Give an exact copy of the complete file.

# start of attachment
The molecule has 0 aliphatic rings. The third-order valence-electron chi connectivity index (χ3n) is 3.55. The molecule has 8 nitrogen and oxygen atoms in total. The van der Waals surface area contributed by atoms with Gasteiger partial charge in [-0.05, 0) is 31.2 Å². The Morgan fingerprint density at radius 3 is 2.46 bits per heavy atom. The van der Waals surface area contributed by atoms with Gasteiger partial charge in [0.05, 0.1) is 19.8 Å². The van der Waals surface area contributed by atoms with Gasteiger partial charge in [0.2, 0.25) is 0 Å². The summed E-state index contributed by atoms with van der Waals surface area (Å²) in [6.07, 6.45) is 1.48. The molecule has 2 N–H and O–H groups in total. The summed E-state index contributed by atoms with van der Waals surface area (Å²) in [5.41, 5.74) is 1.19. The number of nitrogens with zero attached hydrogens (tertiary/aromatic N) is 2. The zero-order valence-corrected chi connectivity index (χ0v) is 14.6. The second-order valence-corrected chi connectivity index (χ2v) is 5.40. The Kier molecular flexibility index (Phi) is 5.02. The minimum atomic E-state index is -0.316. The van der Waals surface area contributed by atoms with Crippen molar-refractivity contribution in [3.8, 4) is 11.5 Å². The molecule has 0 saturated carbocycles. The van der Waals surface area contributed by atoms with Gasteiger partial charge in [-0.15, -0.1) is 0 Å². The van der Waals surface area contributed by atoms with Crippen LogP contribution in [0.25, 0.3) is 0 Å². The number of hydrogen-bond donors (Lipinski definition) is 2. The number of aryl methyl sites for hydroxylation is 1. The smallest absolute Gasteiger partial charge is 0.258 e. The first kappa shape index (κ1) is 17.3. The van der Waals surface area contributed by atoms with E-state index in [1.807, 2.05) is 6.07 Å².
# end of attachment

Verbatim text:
The molecule has 0 aliphatic rings. The third-order valence-electron chi connectivity index (χ3n) is 3.55. The molecule has 8 nitrogen and oxygen atoms in total. The van der Waals surface area contributed by atoms with Gasteiger partial charge in [-0.05, 0) is 31.2 Å². The Morgan fingerprint density at radius 3 is 2.46 bits per heavy atom. The van der Waals surface area contributed by atoms with Gasteiger partial charge in [0.05, 0.1) is 19.8 Å². The van der Waals surface area contributed by atoms with Gasteiger partial charge in [0.2, 0.25) is 0 Å². The summed E-state index contributed by atoms with van der Waals surface area (Å²) in [6.07, 6.45) is 1.48. The molecule has 2 N–H and O–H groups in total. The summed E-state index contributed by atoms with van der Waals surface area (Å²) in [5.41, 5.74) is 1.19. The number of nitrogens with zero attached hydrogens (tertiary/aromatic N) is 2. The zero-order valence-corrected chi connectivity index (χ0v) is 14.6. The second-order valence-corrected chi connectivity index (χ2v) is 5.40. The Kier molecular flexibility index (Phi) is 5.02. The minimum atomic E-state index is -0.316. The van der Waals surface area contributed by atoms with Crippen molar-refractivity contribution in [3.8, 4) is 11.5 Å². The molecule has 0 saturated carbocycles. The van der Waals surface area contributed by atoms with Gasteiger partial charge in [-0.15, -0.1) is 0 Å². The van der Waals surface area contributed by atoms with Crippen LogP contribution in [0.25, 0.3) is 0 Å². The number of hydrogen-bond donors (Lipinski definition) is 2. The number of aryl methyl sites for hydroxylation is 1. The smallest absolute Gasteiger partial charge is 0.258 e. The first kappa shape index (κ1) is 17.3. The van der Waals surface area contributed by atoms with E-state index in [1.807, 2.05) is 6.07 Å².